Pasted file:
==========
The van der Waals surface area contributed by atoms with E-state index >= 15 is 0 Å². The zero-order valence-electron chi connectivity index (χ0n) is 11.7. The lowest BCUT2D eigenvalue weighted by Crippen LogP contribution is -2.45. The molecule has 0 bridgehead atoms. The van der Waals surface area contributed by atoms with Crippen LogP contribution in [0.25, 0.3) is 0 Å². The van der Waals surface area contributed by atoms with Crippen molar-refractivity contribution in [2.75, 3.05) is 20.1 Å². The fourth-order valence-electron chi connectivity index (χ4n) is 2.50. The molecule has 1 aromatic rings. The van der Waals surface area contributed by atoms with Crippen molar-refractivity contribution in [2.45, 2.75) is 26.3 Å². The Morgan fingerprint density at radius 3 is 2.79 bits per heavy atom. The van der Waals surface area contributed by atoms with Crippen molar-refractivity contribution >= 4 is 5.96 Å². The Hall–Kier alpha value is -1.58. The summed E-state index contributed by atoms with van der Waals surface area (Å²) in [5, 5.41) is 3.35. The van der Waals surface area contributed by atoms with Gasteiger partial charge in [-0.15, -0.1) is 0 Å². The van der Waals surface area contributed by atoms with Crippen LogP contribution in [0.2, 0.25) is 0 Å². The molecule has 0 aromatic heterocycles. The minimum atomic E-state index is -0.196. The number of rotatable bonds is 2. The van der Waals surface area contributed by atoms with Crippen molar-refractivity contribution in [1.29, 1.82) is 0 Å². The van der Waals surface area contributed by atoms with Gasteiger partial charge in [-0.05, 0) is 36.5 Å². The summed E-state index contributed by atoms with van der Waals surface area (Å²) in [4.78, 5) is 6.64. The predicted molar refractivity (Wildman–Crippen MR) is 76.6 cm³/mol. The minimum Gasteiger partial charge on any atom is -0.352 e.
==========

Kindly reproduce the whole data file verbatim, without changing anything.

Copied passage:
The van der Waals surface area contributed by atoms with E-state index >= 15 is 0 Å². The zero-order valence-electron chi connectivity index (χ0n) is 11.7. The lowest BCUT2D eigenvalue weighted by Crippen LogP contribution is -2.45. The molecule has 0 bridgehead atoms. The van der Waals surface area contributed by atoms with Crippen LogP contribution in [0.25, 0.3) is 0 Å². The van der Waals surface area contributed by atoms with Crippen molar-refractivity contribution in [2.75, 3.05) is 20.1 Å². The fourth-order valence-electron chi connectivity index (χ4n) is 2.50. The molecule has 1 aromatic rings. The van der Waals surface area contributed by atoms with Crippen molar-refractivity contribution in [2.45, 2.75) is 26.3 Å². The Morgan fingerprint density at radius 3 is 2.79 bits per heavy atom. The van der Waals surface area contributed by atoms with Crippen molar-refractivity contribution >= 4 is 5.96 Å². The Hall–Kier alpha value is -1.58. The summed E-state index contributed by atoms with van der Waals surface area (Å²) in [5, 5.41) is 3.35. The van der Waals surface area contributed by atoms with Gasteiger partial charge in [-0.15, -0.1) is 0 Å². The van der Waals surface area contributed by atoms with Crippen LogP contribution in [0.2, 0.25) is 0 Å². The molecule has 0 aromatic heterocycles. The minimum atomic E-state index is -0.196. The number of rotatable bonds is 2. The van der Waals surface area contributed by atoms with Crippen molar-refractivity contribution in [1.29, 1.82) is 0 Å². The van der Waals surface area contributed by atoms with Gasteiger partial charge in [-0.05, 0) is 36.5 Å². The summed E-state index contributed by atoms with van der Waals surface area (Å²) in [4.78, 5) is 6.64. The predicted molar refractivity (Wildman–Crippen MR) is 76.6 cm³/mol. The minimum Gasteiger partial charge on any atom is -0.352 e.